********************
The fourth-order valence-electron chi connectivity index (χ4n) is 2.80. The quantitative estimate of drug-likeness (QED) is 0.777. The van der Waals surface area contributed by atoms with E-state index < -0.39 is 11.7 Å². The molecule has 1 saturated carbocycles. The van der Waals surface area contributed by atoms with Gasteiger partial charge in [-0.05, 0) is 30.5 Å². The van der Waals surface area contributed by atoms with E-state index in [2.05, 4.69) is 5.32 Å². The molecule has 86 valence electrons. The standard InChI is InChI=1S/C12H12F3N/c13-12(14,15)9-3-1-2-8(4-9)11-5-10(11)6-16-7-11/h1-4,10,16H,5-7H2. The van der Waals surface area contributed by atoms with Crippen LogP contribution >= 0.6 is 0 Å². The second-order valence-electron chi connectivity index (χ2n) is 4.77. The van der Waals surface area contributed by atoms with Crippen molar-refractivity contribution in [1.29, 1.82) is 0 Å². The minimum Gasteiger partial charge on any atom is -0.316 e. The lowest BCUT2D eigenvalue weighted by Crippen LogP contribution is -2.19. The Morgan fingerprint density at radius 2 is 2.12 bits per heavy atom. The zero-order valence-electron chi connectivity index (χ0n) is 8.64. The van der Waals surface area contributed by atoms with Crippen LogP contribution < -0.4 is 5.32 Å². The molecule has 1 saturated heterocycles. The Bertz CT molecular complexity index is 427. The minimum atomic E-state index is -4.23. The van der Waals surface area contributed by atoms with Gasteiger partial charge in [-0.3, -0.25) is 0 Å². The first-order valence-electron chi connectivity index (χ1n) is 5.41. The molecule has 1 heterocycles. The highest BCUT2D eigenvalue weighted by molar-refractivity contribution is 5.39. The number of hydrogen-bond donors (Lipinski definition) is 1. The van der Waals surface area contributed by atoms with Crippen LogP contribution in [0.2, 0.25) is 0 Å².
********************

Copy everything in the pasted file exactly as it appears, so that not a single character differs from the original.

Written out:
The fourth-order valence-electron chi connectivity index (χ4n) is 2.80. The quantitative estimate of drug-likeness (QED) is 0.777. The van der Waals surface area contributed by atoms with E-state index < -0.39 is 11.7 Å². The molecule has 1 saturated carbocycles. The van der Waals surface area contributed by atoms with Gasteiger partial charge in [-0.05, 0) is 30.5 Å². The van der Waals surface area contributed by atoms with E-state index in [2.05, 4.69) is 5.32 Å². The molecule has 86 valence electrons. The standard InChI is InChI=1S/C12H12F3N/c13-12(14,15)9-3-1-2-8(4-9)11-5-10(11)6-16-7-11/h1-4,10,16H,5-7H2. The van der Waals surface area contributed by atoms with Crippen LogP contribution >= 0.6 is 0 Å². The second-order valence-electron chi connectivity index (χ2n) is 4.77. The van der Waals surface area contributed by atoms with Crippen molar-refractivity contribution in [1.29, 1.82) is 0 Å². The minimum Gasteiger partial charge on any atom is -0.316 e. The lowest BCUT2D eigenvalue weighted by Crippen LogP contribution is -2.19. The Morgan fingerprint density at radius 2 is 2.12 bits per heavy atom. The zero-order valence-electron chi connectivity index (χ0n) is 8.64. The van der Waals surface area contributed by atoms with Crippen LogP contribution < -0.4 is 5.32 Å². The molecule has 1 saturated heterocycles. The Bertz CT molecular complexity index is 427. The minimum atomic E-state index is -4.23. The van der Waals surface area contributed by atoms with Gasteiger partial charge in [-0.3, -0.25) is 0 Å². The first-order valence-electron chi connectivity index (χ1n) is 5.41. The molecule has 1 heterocycles. The highest BCUT2D eigenvalue weighted by molar-refractivity contribution is 5.39. The number of hydrogen-bond donors (Lipinski definition) is 1. The van der Waals surface area contributed by atoms with Crippen LogP contribution in [0.2, 0.25) is 0 Å².